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What is an Adam's Apple?

Mary McMahon
By
Updated Mar 03, 2024
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An Adam's apple is an anatomical structure which appears primarily in males. Because it develops during puberty, biologists classify it as a secondary sexual characteristic. The size of an Adam's apple can vary widely; some are extremely prominent, while others are less pronounced, and they even appear enlarged on some women as well as men. The primary purpose of the structure is to protect the delicate voicebox from injuries.

The official name for the structure is the prominentia laryngea. It is composed of cartilage which surrounds the larynx. As the larynx grows during puberty, the cartilage enlarges to accommodate it, creating a bump. Over time, an Adam's apple will grow quite solid; young people have soft, flexible cartilage, while older people have more bony protrusions. In some cases, people find it aesthetically undesirable, and they undergo a surgery known as a trachea shave, in which the structure is greatly reduced in size.

There are two conflicting explanations for the origin of the common name for the thyroid cartilage in men. Some people say that it is a reference to the fact that it looks like of like a chunk of apple stuck in the throat, so the name is linked with Adam's consumption of the Fruit of the Tree of Knowledge. Others say that it is a result of mistranslation from the Hebrew tappuach ha adam, which just means “male bump.” The second explanation is probably more likely; many such malapropisms from Greek, Hebrew, and Latin can be found in modern English.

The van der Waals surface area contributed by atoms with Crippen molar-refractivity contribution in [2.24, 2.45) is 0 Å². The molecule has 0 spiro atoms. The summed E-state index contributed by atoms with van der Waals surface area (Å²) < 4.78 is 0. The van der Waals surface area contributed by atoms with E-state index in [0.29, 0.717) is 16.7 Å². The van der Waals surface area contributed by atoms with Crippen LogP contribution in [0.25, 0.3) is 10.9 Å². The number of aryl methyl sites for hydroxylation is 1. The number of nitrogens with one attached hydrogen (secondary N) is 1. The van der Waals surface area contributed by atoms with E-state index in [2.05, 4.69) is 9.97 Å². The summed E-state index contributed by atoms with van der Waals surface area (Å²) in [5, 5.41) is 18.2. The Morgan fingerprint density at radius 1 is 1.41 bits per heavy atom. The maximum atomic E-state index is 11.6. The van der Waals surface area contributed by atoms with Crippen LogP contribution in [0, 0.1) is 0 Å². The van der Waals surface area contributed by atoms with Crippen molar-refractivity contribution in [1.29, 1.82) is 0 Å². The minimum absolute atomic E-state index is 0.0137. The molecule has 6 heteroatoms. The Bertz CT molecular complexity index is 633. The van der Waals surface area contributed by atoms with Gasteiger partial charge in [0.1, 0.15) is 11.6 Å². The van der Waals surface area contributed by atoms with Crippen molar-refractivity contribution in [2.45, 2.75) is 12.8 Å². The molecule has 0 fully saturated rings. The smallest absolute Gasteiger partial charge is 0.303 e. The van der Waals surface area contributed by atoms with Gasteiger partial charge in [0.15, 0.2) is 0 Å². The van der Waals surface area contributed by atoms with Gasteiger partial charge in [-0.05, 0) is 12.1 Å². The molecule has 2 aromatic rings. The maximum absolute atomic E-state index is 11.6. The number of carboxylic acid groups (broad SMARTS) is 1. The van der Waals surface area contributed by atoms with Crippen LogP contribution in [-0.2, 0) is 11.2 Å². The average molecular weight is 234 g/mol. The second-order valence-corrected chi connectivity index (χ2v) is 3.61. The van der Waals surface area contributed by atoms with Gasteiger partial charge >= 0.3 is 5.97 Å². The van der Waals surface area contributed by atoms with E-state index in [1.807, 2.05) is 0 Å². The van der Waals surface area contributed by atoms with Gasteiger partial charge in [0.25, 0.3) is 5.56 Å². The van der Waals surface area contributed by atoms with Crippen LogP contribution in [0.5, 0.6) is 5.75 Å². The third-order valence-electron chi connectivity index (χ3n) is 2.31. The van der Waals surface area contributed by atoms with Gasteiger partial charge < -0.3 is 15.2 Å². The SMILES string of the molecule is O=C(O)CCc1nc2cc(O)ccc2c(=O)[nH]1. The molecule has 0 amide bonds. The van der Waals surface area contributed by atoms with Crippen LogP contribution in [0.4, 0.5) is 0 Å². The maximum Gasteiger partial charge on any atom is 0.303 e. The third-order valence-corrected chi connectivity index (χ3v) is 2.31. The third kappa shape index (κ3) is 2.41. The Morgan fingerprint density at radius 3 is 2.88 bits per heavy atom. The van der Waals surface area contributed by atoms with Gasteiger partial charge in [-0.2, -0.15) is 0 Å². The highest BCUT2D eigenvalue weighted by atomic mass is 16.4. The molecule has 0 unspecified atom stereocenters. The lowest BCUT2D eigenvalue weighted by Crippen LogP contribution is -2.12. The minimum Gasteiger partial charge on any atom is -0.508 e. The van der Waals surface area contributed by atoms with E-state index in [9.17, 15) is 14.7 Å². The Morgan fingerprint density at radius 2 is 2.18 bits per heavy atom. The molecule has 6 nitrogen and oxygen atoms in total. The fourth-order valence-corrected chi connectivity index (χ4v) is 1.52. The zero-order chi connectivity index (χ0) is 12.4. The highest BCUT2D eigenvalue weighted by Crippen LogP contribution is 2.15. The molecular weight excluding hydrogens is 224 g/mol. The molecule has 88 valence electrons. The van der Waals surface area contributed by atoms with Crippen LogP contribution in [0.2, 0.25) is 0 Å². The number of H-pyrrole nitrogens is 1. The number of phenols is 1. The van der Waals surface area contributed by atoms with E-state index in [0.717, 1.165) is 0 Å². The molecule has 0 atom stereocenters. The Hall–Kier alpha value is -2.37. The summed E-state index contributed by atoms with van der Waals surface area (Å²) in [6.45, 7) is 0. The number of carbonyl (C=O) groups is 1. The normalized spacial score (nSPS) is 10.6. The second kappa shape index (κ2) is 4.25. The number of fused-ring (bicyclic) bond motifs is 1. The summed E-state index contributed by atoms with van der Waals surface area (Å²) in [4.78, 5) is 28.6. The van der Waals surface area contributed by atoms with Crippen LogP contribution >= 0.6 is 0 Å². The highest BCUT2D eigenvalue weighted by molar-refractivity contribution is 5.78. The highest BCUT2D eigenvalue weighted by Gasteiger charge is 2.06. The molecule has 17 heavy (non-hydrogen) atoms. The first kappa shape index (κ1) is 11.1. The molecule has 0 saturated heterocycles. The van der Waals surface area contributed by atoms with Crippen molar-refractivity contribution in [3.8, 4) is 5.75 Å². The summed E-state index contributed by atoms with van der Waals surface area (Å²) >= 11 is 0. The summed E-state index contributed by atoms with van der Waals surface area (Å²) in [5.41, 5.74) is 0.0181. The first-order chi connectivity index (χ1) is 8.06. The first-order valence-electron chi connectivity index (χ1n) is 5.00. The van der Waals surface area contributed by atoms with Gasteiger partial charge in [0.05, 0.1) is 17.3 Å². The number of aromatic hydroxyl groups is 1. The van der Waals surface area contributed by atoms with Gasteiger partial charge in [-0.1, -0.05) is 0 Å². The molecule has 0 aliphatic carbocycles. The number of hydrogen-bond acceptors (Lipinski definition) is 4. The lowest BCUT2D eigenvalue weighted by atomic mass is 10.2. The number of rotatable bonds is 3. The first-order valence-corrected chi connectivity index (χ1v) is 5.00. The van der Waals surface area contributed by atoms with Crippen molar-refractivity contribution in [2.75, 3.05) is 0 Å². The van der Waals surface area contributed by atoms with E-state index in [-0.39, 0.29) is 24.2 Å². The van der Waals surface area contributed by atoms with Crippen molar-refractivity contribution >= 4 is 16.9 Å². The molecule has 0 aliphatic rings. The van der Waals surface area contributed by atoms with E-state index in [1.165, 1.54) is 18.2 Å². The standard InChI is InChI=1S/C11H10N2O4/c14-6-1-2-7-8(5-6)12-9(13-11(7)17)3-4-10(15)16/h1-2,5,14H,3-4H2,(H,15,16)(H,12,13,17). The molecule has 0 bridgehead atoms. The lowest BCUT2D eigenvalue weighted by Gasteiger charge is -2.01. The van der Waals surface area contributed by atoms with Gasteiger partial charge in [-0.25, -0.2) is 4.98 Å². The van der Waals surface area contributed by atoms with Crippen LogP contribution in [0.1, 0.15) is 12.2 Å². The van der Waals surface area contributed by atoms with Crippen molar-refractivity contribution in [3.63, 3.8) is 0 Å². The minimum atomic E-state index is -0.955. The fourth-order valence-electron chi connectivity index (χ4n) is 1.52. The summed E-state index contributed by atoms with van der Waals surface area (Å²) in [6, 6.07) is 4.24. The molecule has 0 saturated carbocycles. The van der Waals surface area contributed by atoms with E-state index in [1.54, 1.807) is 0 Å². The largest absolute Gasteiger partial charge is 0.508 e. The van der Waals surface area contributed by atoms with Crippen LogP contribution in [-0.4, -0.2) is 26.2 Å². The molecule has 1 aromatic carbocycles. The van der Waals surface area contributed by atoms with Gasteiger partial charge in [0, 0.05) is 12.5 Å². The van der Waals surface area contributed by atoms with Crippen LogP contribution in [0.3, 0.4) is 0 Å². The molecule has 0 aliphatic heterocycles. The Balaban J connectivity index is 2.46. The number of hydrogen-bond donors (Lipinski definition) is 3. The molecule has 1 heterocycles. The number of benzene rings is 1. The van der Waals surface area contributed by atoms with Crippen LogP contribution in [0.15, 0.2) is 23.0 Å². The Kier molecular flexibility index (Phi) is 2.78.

As people with Adam's apples know, the growth of this structure is associated with a change in voice. As men mature, their voices deepen and sometimes become more rough as well. The period in which the Adam's apple develops is often marked by wild fluctuations in the male voice, as the vocal cords settle into their new size. Men with especially large protrusions can also see and feel the movement of the cartilage as they swallow and speak.

Technically, everyone has a prominentia laryngea, even if it's not visible. You can feel this cartilage in your throat by finding your voicebox; start by humming and feeling your throat to feel the source of the vibration. When you find the larynx, you have also found your thyroid cartilage, since it encircles your voicebox. If you are younger, this anatomical structure probably feels soft and almost spongy, and you may be able to change the pitch and timber of your voice by gently manipulating your thyroid cartilage.

TheHealthBoard is dedicated to providing accurate and trustworthy information. We carefully select reputable sources and employ a rigorous fact-checking process to maintain the highest standards. To learn more about our commitment to accuracy, read our editorial process.
Mary McMahon
By Mary McMahon

Ever since she began contributing to the site several years ago, Mary has embraced the exciting challenge of being a TheHealthBoard researcher and writer. Mary has a liberal arts degree from Goddard College and spends her free time reading, cooking, and exploring the great outdoors.

Discussion Comments

By anon1006846 — On May 28, 2022

Does hypothyroidism affect the growth of the Adam’s apple?

By anon1000101 — On May 28, 2018

Both males and females have an Adam's apple. Generally, during puberty, a male's "Adam's apple" will enlarge and become more visible. Females generally have smaller or much less noticeable Adams's apples. But, just the same, and for whatever reason (it doesn't have to have anything to with any type of serious medical issue) some females not only will have a noticeable Adam's apple, but can have a rather prominent one. A female with a large Adam's apple does not mean she was once or is now, a male in any way. (Although, that can be true sometimes, in this day and age.) But, most are not.

Unfortunately, because a large Adam's apple is so associated with being a male secondary sex characteristic, many women with a prominent "Eve's apple" (If you will.) they may often feel self conscious, uncomfortable and less feminine.